SJM Holdings GGR down 4.2% in Q1

The casino operator continues to feel the impact of the pandemic.
The casino operator continues to feel the impact of the pandemic.

The Macau casino operator has reported gross gambling revenue of HK$2.54bn for the first quarter of the year.

Macau.- SJM Holdings has posted a loss of HK$1.28bn (US$163.4m) for the first quarter of the year. That compares with a loss of HK$647m in the same quarter last year. Gross gambling revenue for the quarter fell 4.2 per cent year-on-year to HK$2.54bn. Adjusted earnings before interest, taxation, depreciation and amortisation (EBITDA) came in at negative HK$474m

Ambrose So Shu Fai, vice-chairman and chief executive of the group, noted that inbound tourism was still being profoundly impacted by the Covid-19 pandemic but that the company continued to introduce additional elements in retail and F&B at Grand Lisboa Palace while focusing on cost controls and efficiency.

Grand Lisboa Palace generated gross gaming revenue of HK$156m in the first quarter, while non-gaming revenue amounted to HK$115m. Adjusted property EBITDA narrowed to a loss of HK$128m.

In the first three months of the year, SJM’s VIP gaming revenue was HK$344m, down 29.1 per cent year-on-year. Gross gaming revenue for the mass market was just under HK$2.06bn, up 0.3 per cent year-on-year. Slot machine GGR totalled HK$139m, an increase of 19.5 per cent year-on-year.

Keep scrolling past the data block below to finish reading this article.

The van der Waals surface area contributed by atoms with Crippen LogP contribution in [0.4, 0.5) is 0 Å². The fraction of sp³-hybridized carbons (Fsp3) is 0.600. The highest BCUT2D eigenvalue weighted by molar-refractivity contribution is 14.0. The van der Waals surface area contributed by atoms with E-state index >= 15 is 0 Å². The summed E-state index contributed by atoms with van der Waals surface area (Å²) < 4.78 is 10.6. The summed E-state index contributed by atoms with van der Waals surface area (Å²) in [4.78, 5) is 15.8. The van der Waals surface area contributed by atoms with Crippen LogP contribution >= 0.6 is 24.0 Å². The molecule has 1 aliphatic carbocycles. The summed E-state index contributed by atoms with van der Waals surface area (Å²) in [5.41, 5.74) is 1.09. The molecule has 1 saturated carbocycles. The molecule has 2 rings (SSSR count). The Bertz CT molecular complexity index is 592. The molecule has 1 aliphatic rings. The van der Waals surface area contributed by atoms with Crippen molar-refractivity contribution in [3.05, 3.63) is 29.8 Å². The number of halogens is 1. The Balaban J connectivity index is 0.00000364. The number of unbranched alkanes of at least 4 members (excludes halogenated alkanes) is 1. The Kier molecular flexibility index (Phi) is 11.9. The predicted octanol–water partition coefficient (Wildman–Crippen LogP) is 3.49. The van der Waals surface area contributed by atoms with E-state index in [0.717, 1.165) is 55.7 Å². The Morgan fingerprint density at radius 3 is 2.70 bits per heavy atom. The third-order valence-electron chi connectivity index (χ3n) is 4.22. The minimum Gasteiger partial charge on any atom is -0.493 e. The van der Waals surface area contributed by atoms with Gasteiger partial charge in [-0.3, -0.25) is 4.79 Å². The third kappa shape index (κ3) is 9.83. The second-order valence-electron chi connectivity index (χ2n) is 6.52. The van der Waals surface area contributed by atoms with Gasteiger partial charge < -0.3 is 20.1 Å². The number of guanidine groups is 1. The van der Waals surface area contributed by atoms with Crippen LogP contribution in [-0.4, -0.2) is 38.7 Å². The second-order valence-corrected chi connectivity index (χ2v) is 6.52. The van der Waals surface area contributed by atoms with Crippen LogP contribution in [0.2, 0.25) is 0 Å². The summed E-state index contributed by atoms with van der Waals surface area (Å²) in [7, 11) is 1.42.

In 2021, the company reported a full-year loss of HKD4.14bn (US$530.3m), compared with a loss of HKD3.03bn for 2020.

Analysts at JP Morgan raise concerns about SJM Holdings’ liquidity

Analysts DS Kim, Amanda Cheng and Livy Lyu suggest the casino operator has only six months of liquidity.

Their report states that SJM Holdings’ loan refinancing has stalled due to government delays, which will likely require the company to seek external funding, either through debt or capital. JP Morgan analysts also warned that SJM Holdings’ Grand Lisboa Palace casino resort could take a long time “to ramp up and achieve a critical mass of patrons for breakeven.”

Analysts added that SJM Holdings’ operating expense was “likely to rise from the second half of 2022 amid the likely closure of some satellite casinos” as they believe SJM Holdings will have to bring its gaming staff onto its own payroll. “This would shorten its liquidity runway even further, they analysts noted.

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